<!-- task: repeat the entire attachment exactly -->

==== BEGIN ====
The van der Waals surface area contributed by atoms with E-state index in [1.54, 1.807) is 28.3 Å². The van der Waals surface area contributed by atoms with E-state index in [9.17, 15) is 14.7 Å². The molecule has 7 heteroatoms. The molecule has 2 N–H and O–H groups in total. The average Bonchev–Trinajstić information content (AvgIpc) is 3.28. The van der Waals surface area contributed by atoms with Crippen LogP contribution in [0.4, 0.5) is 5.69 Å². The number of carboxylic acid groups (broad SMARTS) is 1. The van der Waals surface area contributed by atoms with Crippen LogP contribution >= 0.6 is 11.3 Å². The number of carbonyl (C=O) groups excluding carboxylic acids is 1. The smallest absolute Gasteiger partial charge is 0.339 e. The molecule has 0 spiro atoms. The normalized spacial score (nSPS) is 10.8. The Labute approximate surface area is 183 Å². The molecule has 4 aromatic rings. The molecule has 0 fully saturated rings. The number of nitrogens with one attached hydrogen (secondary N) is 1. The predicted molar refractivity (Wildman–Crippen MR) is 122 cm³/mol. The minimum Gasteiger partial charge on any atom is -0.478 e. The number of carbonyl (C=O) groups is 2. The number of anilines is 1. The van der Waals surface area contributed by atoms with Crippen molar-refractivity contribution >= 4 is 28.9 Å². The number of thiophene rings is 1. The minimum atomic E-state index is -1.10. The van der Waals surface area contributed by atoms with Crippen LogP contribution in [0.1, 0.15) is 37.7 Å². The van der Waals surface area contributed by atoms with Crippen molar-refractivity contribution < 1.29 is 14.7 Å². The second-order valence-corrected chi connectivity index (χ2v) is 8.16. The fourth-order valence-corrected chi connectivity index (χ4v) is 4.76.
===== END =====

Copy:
The van der Waals surface area contributed by atoms with E-state index in [1.54, 1.807) is 28.3 Å². The van der Waals surface area contributed by atoms with E-state index in [9.17, 15) is 14.7 Å². The molecule has 7 heteroatoms. The molecule has 2 N–H and O–H groups in total. The average Bonchev–Trinajstić information content (AvgIpc) is 3.28. The van der Waals surface area contributed by atoms with Crippen LogP contribution in [0.4, 0.5) is 5.69 Å². The number of carboxylic acid groups (broad SMARTS) is 1. The van der Waals surface area contributed by atoms with Crippen LogP contribution >= 0.6 is 11.3 Å². The number of carbonyl (C=O) groups excluding carboxylic acids is 1. The smallest absolute Gasteiger partial charge is 0.339 e. The molecule has 0 spiro atoms. The normalized spacial score (nSPS) is 10.8. The Labute approximate surface area is 183 Å². The molecule has 4 aromatic rings. The molecule has 0 fully saturated rings. The number of nitrogens with one attached hydrogen (secondary N) is 1. The predicted molar refractivity (Wildman–Crippen MR) is 122 cm³/mol. The minimum Gasteiger partial charge on any atom is -0.478 e. The number of carbonyl (C=O) groups is 2. The number of anilines is 1. The van der Waals surface area contributed by atoms with Crippen molar-refractivity contribution >= 4 is 28.9 Å². The number of thiophene rings is 1. The minimum atomic E-state index is -1.10. The van der Waals surface area contributed by atoms with Crippen LogP contribution in [0.1, 0.15) is 37.7 Å². The van der Waals surface area contributed by atoms with Crippen molar-refractivity contribution < 1.29 is 14.7 Å². The second-order valence-corrected chi connectivity index (χ2v) is 8.16. The fourth-order valence-corrected chi connectivity index (χ4v) is 4.76.